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Robellion Poster_edited.jpg


Level Designer | 10-Week Period | 5-Person team

Robellion is an unpublished 2D side-scrolling shooter/platformer for Android tablets. I was one of two level designers on a 5-developer team that ran an Agile-Spiral development cycle with daily Scrums. I was primarily responsible for designing the game's introductory levels, selecting and implementing audio assets in Unity, and maintaining the group's production documentation (e.g., Assets database and request pipeline, schedules, Perforce file paths, and Burndown Charts).

Gameplay Trailer



Among my level design duties were...

Robellion Warhouse Level.png

Layout design for Levels 1 and 2 and game-wide audio design/implementation

Creating and maintaining the asset request pipeline

Robellion Pipeline.png

Calculating and upkeeping the team's burndown charts

Robellion Post-Mortem

What went well?

  • As a team, we followed the pipeline and launched our game with 80% internal satisfaction. Highest priority bugs were addressed and the target play styles were achieved. 

  • We successfully onboarded a new level designer after the proof of concept gameplay (POCG) milestone. The onboard process was efficient and the subsequent team culture well manufactured for the new personality. 

  • We were successful in collaborating across disciplines and leaning into each others;' strengths. When I had C# questions, I was quick to ask for assistance from the software developers. When the artist had design document questions, I was ready and willing to offer further explanation.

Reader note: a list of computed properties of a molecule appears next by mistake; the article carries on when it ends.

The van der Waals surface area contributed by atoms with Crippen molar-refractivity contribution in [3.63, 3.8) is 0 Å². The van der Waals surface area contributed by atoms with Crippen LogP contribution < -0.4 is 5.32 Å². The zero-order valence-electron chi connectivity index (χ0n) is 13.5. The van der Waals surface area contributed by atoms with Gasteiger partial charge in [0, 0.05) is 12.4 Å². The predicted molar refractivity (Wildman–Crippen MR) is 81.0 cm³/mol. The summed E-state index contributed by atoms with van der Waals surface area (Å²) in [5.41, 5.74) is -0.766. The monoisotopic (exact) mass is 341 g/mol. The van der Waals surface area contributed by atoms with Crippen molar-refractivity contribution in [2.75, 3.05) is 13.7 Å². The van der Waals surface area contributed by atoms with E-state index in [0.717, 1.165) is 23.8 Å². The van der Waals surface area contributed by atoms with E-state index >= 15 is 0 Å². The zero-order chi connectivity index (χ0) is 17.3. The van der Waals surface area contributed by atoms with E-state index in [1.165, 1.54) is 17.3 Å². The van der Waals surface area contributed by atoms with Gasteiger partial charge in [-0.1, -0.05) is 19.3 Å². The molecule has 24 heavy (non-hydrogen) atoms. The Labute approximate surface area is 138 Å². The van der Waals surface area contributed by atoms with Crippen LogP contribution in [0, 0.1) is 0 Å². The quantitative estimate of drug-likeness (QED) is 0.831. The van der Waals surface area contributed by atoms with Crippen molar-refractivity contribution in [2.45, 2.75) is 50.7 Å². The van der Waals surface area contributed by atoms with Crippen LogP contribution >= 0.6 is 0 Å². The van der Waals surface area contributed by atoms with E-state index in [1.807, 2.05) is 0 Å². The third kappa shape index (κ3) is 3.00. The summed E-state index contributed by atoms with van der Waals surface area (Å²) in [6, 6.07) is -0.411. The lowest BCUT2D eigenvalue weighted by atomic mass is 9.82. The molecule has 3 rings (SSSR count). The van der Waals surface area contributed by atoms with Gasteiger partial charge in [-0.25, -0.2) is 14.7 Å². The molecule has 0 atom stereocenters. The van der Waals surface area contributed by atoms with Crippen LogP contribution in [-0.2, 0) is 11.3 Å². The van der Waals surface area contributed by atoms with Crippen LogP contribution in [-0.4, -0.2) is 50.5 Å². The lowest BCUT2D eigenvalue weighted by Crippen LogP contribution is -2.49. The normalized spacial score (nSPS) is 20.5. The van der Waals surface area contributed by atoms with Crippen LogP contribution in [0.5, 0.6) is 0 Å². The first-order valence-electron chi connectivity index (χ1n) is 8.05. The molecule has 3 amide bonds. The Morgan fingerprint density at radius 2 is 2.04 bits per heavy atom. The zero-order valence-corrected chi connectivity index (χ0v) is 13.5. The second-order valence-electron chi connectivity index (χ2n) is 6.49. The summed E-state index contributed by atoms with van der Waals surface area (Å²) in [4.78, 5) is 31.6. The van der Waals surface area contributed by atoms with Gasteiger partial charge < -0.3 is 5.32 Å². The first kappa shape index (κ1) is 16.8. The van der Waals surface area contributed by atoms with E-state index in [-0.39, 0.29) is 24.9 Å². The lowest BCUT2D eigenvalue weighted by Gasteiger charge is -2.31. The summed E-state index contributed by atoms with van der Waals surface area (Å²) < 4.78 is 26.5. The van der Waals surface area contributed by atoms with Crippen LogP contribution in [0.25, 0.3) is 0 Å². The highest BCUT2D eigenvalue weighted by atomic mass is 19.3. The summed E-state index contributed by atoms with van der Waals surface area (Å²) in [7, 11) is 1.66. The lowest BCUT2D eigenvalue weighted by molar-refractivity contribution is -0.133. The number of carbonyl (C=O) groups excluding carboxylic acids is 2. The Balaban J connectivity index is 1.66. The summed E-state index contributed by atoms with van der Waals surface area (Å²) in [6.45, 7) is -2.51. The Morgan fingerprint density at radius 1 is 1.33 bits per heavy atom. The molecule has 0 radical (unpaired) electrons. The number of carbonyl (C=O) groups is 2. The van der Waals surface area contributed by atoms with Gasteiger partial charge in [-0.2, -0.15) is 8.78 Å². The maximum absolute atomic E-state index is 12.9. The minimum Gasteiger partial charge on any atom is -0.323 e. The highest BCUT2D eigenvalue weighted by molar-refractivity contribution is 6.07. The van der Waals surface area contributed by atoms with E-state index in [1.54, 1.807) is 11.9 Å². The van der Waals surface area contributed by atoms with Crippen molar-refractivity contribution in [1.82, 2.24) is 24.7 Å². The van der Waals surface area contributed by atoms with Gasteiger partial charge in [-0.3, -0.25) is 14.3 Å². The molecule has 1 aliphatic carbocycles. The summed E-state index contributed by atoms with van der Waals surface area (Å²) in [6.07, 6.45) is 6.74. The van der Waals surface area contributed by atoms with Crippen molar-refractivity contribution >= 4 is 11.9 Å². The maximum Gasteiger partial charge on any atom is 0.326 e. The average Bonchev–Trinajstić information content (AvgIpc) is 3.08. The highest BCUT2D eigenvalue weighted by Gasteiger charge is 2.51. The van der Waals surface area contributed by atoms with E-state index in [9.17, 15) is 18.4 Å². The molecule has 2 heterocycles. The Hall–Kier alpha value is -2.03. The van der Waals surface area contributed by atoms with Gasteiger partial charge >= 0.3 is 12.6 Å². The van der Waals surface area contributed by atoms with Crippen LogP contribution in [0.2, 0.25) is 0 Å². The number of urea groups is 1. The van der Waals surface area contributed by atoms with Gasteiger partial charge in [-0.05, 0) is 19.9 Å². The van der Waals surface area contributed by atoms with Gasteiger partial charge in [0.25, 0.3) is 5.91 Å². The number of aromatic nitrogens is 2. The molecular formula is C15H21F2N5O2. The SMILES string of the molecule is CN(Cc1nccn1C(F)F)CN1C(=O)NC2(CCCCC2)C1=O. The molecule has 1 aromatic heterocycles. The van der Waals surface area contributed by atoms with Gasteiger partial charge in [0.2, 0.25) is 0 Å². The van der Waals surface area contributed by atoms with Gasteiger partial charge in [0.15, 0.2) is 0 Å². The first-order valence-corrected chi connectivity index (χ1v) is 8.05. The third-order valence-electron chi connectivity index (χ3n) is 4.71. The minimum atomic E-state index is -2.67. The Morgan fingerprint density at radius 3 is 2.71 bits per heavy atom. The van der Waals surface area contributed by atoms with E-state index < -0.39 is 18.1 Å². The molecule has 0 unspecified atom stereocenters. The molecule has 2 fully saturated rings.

• Over the 400-man hours of production, communication showed continued improvement. As the only native English speaker on the team, I saw personal growth in my ability to have clear technical discussions and design meetings. 

  • We responded well to feedback received in Kleenex playtesting from Vertical Slice through Open Access Beta, primarily iterating on player controls. 

  • We were quick to make cuts to address scope issues while finding and preserving the core fun of the game. 

What went wrong?

  • Prior to Beta, we had far too few playtesting hours to influence broad feedback for features beyond player control.

  • We broke the spirit of hitting a feature complete Alpha. At the time were missing assets, such as an opening cinematic, that the team had previously promised to the stakeholder. 

  • We did not acknowledge discipline inter-dependencies during our daily scrums, leading to some blockers going overlooked.

  • Certain game solutions were discovered too late in the process to be reasonably implemented. 

What was learned? 

  • How to measure scope through sprint planning and how to use condition of satisfaction to level scope and predict remaining man hours. 

  • General 2D game development and design experience

  • How to design for the target audience and not for the developer

  • The importance of daily stand-up meetings

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